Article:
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Day 3: Biotopes in Future Perfect

Text: Verena Kuni | Kate Donovan

If the beach grows under the pavement, what is growing under the lawn and under the seedbeds? Perhaps the jungles of a future that will no longer be ours, because we probably lost it long ago. Of course, in our gardens we are still dreaming of it. Here, in our gardens, we hope to find our paradise. A place that does not know about the Fall of Man: flowering landscapes, which blind us to our ruthless exploitation of all conceivable resources; green treasures, which lead us to believe we would be able to bring back bygone biodiversity at any time; community gardens, which allow us to pretend the social care we have otherwise omitted from our everyday lives. Here we are creating the most beautiful pictures, to show them off with us inside.

The Tree of Knowledge, however, has long been felled – as compensation we planted an arboretum, like a book which we can consult at any time. In the olden days one had to take long trips to visit it, in order to gain knowledge about the world. Today we enjoy cheap flights wherever, whenever we want to go on holiday, elegantly hidden under the pretense of cosmopolitism, albeit at the expense of our climate and global ecosystems. At the same time, thanks to technology we feel oh-so-secure that all the necessary information about the world, and therefore the world itself, is always at our fingertips and available with only a swipe. So for some of us it has become really attractive to actually dig with our own hands in real dirt – given that the latter is the fruitful soil located in our backyard and not one of the contaminated landfills elsewhere around the globe to which we have sent our computer waste.

But what if these dumpsites – these stinking, dead beds of rotting technology that we are cultivating so eagerly – had meanwhile grown into the real gardens of our nature? After all, gardens have always been among the spaces and places mirroring man’s dream of “nature” as something to be dominated and determined. Moreover, gardens have always been techno-nature- cultures. This is likewise true for the concepts they are based upon and built from, for their investments and their structures, their designs and their uses. Over the centuries, humans have developed a wide range of tools and techniques, many of which are operating directly on and with living organisms – particularly in the garden and for gardening: be it for the cultivation of soil or to control the growth, spread and multiplication of life, including the extinction of existent species as well as the breeding of new species and subspecies.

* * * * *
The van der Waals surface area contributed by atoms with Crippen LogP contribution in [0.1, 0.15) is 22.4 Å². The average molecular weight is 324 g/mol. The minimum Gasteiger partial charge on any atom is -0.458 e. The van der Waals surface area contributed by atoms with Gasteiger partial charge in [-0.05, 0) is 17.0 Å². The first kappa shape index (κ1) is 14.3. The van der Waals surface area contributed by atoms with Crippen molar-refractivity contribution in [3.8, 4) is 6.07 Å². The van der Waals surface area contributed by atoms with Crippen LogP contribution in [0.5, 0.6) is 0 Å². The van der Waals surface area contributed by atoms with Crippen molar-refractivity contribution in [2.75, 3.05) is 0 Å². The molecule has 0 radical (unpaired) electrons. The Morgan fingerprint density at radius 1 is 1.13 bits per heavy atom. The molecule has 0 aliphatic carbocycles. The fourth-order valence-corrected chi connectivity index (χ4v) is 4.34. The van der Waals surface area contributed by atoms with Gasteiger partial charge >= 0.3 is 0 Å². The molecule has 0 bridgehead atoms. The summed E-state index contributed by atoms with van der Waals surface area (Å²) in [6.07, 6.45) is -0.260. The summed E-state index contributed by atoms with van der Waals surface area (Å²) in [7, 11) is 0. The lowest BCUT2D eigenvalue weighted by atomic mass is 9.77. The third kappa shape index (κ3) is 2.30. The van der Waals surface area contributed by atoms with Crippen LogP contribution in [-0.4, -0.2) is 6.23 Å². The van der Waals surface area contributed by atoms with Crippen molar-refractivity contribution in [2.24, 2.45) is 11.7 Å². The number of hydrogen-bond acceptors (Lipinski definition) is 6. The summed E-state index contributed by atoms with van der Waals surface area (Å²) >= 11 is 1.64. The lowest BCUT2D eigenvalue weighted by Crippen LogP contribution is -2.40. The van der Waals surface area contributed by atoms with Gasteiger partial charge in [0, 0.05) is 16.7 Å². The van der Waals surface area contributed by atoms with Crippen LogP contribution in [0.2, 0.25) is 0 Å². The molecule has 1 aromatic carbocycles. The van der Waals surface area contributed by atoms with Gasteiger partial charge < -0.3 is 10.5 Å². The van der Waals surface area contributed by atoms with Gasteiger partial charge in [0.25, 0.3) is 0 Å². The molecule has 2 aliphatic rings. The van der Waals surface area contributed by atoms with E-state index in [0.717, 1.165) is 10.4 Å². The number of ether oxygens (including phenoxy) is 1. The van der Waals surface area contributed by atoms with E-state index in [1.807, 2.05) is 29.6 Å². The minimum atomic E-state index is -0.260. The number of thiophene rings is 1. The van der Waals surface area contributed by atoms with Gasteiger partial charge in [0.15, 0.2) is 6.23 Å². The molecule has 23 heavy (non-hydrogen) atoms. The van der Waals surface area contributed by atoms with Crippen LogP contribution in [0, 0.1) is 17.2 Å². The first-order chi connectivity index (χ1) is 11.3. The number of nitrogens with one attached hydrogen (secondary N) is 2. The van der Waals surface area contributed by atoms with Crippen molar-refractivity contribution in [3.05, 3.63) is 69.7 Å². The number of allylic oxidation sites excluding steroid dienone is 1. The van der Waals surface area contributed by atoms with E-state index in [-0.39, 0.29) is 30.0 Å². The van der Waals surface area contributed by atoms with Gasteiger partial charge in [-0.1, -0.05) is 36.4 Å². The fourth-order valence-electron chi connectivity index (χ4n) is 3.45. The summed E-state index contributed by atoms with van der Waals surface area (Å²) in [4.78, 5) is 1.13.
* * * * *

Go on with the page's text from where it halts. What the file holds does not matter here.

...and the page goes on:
And now, since people are increasingly confronted with the serious consequences of their egoism, greed, and a hardly justifiable belief in technological progress, gardens shall adjust: as biotopes and hideaways for a vanishing biodiversity, as spaces of experience and as places for learning that can help to raise awareness and to gain knowledge of something that has been lost long ago. In our radio garden, we try to listen to it. We are carrying our transceivers into the green to find resonance.


[Excerpt from: ECHO (THE GARDEN, HEREAFTER)] Verena Kuni


So many resonances from our Sunday in the radio garden, but here are just a few:

Kat Austen helps us to use empathy to find new symbioses with our non-human contemporaries; Marta Zapparoli takes us on an afternoon adventure through her ‘inaudible sounds’ – the phenomena of radio frequencies, captured on cassette; Gabi and Dirk talk about plant porn cinemas; Jodi Rose pays a visit to the studio, we talk of the language of natural and built environments, of possible futures; Seamus O’Donnell and MiHo set up a table for their performance outside – a lamp, bed springs, and a glockenspiel to sample, and a big rake head discovered in the datscha garden.


Kate Donovan




This post is also available in: German

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